By the late 2010s in their decades-long career, the Backstreet Boys have been an adult contemporary pop group longer than they were the teen pop titans of their late-'90s pop culture peak. Taking steps away from bombastic anthems and focusing on heartfelt comfort, they ended a short hiatus with a pair of early-2000s efforts packed with earnest, rock-leaning ballads, later striking a balance between their two sides by dipping back into dance-friendly productions in the early 2010s. On DNA, their eighth full-length, they continue that trend, recruiting contemporary producers who incorporate shimmering touches of electronic, tropical, and synth pop into the mix while retaining the classic harmonies and songcraft for which they are known. Considering four of the five members were in their forties at the time of release, DNA is elegant and unexpectedly fresh, especially on sparkling electronic tracks such as the Lauv-produced "Nobody Else" and the Chainsmokers-esque "Is It Just Me." Elsewhere, back-to-basics moments such as the lush a cappella of "Breathe" and the throwback doo wop of "The Way It Was" are nestled alongside heavily produced romps like the surprisingly horny "New Love" and the sexy disco-funk of "Passionate." The Ryan Tedder/Shawn Mendes-penned single "Chances" and their first Billboard Hot 100 entry in a decade, "Don't Go Breaking My Heart," are some of Backstreet's finest, familiar in their delivery yet with a finger on the mainstream pulse of 2019. Though the tail-end of the album loses some steam, DNA remains pleasant and engaging, closing with the charming hand-claps of "OK." With DNA, a revitalized Backstreet Boys exude an assured confidence, taking enough steps forward to continue their pop maturation without ignoring the hooks and harmonies that carried them all this way.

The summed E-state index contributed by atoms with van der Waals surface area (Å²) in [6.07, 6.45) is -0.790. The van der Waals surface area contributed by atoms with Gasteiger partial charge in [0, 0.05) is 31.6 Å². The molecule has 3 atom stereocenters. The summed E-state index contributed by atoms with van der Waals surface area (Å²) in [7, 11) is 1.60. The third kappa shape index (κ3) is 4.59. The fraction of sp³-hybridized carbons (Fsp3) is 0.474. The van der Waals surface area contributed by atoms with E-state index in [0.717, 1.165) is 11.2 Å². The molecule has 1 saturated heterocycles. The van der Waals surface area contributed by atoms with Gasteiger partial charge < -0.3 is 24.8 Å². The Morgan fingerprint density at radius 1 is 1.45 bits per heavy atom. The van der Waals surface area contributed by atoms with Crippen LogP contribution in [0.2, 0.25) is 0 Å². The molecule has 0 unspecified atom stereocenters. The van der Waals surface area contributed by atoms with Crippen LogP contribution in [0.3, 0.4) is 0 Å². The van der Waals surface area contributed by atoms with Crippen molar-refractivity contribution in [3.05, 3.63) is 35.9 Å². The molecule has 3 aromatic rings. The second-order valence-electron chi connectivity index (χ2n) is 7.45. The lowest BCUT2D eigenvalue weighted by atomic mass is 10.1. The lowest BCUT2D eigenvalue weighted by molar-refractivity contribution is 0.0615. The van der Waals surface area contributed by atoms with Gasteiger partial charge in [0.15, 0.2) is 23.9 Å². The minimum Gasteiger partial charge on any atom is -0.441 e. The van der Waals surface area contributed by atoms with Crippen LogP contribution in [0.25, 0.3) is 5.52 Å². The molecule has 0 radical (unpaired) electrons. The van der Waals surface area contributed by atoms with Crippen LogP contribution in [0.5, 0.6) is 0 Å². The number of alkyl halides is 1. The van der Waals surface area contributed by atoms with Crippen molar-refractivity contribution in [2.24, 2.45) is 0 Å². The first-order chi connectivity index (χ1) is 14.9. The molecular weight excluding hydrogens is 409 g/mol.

AllMusic Review by Neil Z. Yeung